If you grew up in New England, surely you would know about the American restaurant chain called the Ground Round. As a child it was one of the top places I would wanted to dine. Not because the food was incredible, in fact, it wasn’t great at all. But they had one thing…and that was a small arcade room. I would order my food, and beg my Mom for a few quarters and mash some buttons as my burger was being grilled.
Looking back on it, there were two titles I distinctly remember playing all the time at the ol’ Round, and both titles were developed by Konami, AND both were extremely popular 90′s TV shows. One was Teenage Mutant Ninja Turtles. And the other…the FREAKING The Simpsons. (more…)
Tomorrow is a huge day for anyone waiting for Duke Nukem Forever, especially if they’ve been waiting since it was announced back on April 28, 1997.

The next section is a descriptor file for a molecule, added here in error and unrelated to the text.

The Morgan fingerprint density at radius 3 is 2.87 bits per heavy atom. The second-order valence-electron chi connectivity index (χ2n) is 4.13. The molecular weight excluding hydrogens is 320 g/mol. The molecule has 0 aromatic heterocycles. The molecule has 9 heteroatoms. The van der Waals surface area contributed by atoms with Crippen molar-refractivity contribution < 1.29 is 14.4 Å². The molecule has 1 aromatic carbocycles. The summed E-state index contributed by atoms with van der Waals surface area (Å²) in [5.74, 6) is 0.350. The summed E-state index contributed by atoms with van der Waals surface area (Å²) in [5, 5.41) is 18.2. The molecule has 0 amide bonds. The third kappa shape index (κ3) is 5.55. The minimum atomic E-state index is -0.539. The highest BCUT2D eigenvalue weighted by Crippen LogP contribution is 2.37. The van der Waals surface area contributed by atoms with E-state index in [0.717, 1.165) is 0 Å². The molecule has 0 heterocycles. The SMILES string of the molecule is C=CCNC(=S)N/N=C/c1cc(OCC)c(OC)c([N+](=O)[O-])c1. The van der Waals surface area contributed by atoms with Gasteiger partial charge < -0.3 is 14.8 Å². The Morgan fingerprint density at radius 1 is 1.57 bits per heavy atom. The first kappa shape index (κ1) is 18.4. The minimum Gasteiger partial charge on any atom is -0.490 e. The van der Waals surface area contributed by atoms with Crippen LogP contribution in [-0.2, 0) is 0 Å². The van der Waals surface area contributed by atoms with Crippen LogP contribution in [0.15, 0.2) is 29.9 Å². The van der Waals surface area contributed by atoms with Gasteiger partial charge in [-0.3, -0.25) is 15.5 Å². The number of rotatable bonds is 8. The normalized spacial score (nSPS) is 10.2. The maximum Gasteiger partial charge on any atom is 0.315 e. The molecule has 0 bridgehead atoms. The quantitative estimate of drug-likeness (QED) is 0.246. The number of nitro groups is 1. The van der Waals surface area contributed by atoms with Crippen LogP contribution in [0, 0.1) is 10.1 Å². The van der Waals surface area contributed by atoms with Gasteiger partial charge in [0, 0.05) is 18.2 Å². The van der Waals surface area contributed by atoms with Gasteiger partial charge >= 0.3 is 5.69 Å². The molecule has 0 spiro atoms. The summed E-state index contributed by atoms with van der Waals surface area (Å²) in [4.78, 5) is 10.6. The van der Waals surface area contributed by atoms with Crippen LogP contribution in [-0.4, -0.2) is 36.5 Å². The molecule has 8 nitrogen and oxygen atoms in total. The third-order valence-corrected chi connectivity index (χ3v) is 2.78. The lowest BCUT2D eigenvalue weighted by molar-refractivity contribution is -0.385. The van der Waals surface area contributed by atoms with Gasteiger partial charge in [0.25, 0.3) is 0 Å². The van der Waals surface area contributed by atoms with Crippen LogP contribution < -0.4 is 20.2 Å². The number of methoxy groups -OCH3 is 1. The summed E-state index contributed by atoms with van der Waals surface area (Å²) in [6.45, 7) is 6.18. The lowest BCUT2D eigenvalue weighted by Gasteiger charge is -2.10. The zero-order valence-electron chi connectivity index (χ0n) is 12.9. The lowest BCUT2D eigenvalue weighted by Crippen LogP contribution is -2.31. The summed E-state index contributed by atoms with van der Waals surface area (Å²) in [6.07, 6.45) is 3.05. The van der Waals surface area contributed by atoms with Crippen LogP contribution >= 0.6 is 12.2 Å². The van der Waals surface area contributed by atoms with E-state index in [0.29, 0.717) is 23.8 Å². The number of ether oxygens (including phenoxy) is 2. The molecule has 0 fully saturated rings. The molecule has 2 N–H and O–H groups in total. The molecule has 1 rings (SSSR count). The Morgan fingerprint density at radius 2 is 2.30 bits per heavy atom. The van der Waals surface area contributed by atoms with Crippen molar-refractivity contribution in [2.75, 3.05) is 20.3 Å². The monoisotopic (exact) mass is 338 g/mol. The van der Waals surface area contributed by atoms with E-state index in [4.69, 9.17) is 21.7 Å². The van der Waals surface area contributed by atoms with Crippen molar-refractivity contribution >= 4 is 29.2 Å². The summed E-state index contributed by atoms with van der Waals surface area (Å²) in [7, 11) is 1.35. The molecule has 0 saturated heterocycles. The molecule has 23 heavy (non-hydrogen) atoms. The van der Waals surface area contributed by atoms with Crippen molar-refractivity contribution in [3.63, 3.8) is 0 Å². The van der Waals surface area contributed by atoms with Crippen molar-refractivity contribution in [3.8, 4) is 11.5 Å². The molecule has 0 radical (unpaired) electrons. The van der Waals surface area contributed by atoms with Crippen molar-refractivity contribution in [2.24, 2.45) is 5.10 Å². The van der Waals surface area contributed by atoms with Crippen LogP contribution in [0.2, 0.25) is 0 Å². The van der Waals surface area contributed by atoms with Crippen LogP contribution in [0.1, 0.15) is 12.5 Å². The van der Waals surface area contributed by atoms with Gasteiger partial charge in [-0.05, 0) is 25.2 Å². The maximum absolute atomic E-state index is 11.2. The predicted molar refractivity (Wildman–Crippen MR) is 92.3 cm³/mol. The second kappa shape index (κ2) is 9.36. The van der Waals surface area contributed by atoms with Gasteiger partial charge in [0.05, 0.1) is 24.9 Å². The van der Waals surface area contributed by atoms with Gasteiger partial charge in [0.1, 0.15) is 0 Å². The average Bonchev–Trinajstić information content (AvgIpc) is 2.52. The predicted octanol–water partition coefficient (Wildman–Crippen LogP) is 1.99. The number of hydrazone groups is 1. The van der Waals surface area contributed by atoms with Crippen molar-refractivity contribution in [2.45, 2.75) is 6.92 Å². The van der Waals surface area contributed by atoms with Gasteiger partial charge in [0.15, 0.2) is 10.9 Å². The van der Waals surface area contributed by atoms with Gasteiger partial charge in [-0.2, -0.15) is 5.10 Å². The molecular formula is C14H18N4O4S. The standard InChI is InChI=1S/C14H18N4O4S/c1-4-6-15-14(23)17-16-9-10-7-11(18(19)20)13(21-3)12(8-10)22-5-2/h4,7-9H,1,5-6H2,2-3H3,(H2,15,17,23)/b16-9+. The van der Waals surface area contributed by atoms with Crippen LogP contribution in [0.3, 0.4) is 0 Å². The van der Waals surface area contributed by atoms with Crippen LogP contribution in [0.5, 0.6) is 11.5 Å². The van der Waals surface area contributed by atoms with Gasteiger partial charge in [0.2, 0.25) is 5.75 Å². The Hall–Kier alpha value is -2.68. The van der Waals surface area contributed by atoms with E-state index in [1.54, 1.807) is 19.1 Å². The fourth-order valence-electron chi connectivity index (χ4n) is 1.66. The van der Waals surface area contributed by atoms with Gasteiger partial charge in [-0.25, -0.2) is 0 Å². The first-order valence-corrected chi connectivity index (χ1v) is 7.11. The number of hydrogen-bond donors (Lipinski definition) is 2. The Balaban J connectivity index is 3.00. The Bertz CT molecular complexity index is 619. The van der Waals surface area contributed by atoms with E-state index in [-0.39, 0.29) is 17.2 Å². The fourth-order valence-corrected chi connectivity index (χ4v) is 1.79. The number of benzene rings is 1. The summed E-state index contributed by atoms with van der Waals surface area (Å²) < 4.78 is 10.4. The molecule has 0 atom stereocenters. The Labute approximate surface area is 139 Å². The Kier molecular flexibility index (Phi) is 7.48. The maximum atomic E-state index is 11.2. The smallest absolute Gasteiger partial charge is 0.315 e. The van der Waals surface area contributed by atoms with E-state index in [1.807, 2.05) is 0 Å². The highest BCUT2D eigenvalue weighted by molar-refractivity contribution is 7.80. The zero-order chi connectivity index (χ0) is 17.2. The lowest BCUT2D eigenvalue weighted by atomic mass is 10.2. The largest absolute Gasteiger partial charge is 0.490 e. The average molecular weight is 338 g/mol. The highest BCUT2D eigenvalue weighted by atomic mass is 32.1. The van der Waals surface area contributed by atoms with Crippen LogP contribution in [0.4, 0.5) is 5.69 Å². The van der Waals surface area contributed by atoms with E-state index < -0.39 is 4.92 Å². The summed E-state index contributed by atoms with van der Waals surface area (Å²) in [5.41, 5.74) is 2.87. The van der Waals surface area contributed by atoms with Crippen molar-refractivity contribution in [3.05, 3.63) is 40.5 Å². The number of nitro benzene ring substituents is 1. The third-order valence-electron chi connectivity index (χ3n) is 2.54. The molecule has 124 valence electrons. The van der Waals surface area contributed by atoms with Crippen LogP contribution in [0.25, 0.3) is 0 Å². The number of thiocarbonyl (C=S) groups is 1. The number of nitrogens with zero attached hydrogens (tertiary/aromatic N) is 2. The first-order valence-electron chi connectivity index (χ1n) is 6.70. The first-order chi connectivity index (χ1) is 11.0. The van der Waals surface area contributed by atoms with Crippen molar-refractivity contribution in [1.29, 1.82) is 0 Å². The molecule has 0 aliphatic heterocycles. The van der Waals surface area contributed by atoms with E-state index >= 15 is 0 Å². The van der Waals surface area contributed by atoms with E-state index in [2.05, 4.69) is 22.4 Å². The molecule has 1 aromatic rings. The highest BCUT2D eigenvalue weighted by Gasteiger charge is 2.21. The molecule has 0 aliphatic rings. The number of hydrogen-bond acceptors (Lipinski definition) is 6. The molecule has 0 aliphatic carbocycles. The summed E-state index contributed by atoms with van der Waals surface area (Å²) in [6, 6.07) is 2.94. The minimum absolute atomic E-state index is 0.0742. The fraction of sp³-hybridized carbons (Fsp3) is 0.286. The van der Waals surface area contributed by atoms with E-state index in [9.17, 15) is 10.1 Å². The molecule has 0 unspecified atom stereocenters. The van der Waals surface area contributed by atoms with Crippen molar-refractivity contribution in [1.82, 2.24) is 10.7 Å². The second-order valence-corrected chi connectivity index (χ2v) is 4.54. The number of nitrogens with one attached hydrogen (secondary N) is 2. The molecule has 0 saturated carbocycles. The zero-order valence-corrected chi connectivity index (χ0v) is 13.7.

By the time the game arrives, it will have been 14 years, 1 month and 17 days since it was confirmed, or even you can even say 445,824,000 seconds, if you want to make it sound like it was a shorter wait.
A lot has changed in the world since 3D Realms had made the infamous revealing of Duke Nukem Forever, and after the jump, we put some facts together as to what has. (more…)
We’ve been hearing for years about a Wii successor, or at the very least the variation of the Wii. Some suggested that it would essentially be an HD version of Nintendo‘s popular white console, yet those rumors have been squashed recently (more…)
When you leave a theater after watching a film adapted from a videogame, how times have you felt cheated? For me, I can honestly say every single instant. It seems like Gabe Newell, the co-founder of Valve, feels exactly the same way.
While having a conversation with PC Gamer, Newell admitted Hollywood would constantly approach his company and try to convince them to develop a film based off the first Half Life. According to him, the pitches that presented to his company were terrible; furthermore, the film executives were baffled onto why gamers had such a connection to the original story.